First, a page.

Management Development: challenges during an economic upswing

The business cycle brings with it a variety of trials that successful organisations must be prepared to surmount.  It is common to think of such trials as happening only during economic downturns, but the truth is that even upswings in the economic cycle can bring particular challenges, especially where management development is concerned.  Organisations that excel at promoting management skills and talent during an upswing are the ones that will be best positioned to take advantage of the new opportunities that economic recovery brings.

The Personnel Challenge

During a downturn a typical business will shed jobs, significantly reducing its workforce.  The beginning of a recovery will often cue a need for additional personnel, particularly since workers who stayed through the downturn may now see opportunities elsewhere that they would like to pursue.  The turnover that results poses challenges all its own when it comes to management development.

Supporting strong management development during this phase of the business cycle will require a number of different efforts.  One will be to improve applicant screening and interviewing procedures.  This is particularly important because during an upswing a business may receive many more résumés for each position than is typical.  Being able to develop strong management means, first and foremost, finding the right people to flesh out a team.  Management development must begin at the beginning – with the selection of highly motivated and talented individuals who can demonstrate a strong flair for innovation.

Team Building

With a number of new faces on board, the organisation will now face increased challenges in the area of team building.  Many employees may have lost the individuals with whom they were most comfortable.  This by itself would pose a challenge, but the situation may be exacerbated by newcomers who do not initially ‘fit into’ the organisation seamlessly.

Management development at this juncture must explicitly respond to the need to encourage cooperative attitudes so that new teams can begin to function at their peak levels.  One common strategy in this situation is to have staff engage in a series of team building exercises.  These are sometimes ridiculed as “boring” or “a waste of time” by the very staff they are meant to assist; attitudes which of course can make it more difficult for trainers to persist.

One way out of this dilemma is to make special efforts to ensure that team-building exercises are relevant to the workflow employees must complete.  Teaching executives to brainstorm together can be done by asking them to produce a Mind Map answering the question “Why do people like cats?” but the team building exercise can just as easily be focused on a topic that better suits the business context of the organisation.  “Reasons why product X was a success” or “Customer perceptions of failed product Y” are far more likely to be perceived by the staff involved as useful, interesting exercises.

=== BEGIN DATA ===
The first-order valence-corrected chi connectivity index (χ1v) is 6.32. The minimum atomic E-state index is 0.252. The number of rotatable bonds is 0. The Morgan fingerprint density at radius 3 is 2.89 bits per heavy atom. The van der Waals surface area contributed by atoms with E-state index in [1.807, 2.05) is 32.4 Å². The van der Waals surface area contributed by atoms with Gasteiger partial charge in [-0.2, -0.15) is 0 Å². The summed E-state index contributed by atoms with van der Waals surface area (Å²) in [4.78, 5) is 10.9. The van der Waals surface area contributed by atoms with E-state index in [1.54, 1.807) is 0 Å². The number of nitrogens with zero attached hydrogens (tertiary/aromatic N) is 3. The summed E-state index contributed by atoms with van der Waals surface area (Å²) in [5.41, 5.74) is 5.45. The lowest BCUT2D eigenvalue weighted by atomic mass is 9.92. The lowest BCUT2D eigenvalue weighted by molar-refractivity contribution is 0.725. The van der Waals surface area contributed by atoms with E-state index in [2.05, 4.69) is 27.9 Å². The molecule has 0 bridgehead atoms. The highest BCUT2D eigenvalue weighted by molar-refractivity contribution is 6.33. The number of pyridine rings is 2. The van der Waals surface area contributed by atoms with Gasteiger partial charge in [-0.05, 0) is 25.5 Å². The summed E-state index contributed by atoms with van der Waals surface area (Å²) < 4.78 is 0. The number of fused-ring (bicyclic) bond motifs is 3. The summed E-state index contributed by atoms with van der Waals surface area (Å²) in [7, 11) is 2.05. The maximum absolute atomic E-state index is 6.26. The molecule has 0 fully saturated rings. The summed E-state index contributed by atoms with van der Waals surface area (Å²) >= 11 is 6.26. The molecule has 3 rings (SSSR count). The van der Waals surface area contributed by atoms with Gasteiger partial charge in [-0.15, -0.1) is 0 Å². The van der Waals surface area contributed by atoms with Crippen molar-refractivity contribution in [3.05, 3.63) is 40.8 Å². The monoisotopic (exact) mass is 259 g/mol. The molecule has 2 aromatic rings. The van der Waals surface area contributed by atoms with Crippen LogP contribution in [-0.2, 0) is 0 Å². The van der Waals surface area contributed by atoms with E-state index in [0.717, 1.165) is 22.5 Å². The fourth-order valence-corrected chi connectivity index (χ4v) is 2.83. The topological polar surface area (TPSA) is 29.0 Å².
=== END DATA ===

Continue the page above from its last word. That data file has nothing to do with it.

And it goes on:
Retention Strategies

Management development, however, can be quickly derailed if trained and capable personnel leave the organisation once the economy is in full swing again.  Planning ahead can help to avert this situation, though of course no business can hope to fully retain all the staff it would prefer to keep to itself.

Businesses should create and regularly update a retention strategy that will give employees reasons to stay in the organisation.  Financial incentives usually play a large role in such strategies, but salary and bonuses – both forms of direct pay – are not the only options companies can exercise.  Retention strategies can also include more innovative elements, such as the opportunity to earn additional vacation days as length of service increases or the inclusion of a more generous life insurance policy for employees who have stayed with the business for a designated length of time.

Revised Expectations

One of the most important management development initiatives a company can undertake during an upswing is a concerted effort to revise the expectations of high-level personnel.  If a downturn has been protracted, executives may have adjusted to a “new normal” that includes decreased expectations in terms of profitability and sales.  The onset of an upswing will cause some management personnel to automatically raise their sights, but this tendency is far from universal.

The company should set new strategic goals that are in keeping with the economic recovery, then clearly communicate those goals to management personnel.  However, this is only the start; managers and supervisors may also need additional training and resources to enable them to meet the goals that have been set for their divisions.  It is important, however, to make it clear that now that the economy is in an upswing, the company will be expecting improved results – possibly across the board.

Developing management talents during an upswing is essential because it will set the organisation up to run at full throttle in the good days to come.

 

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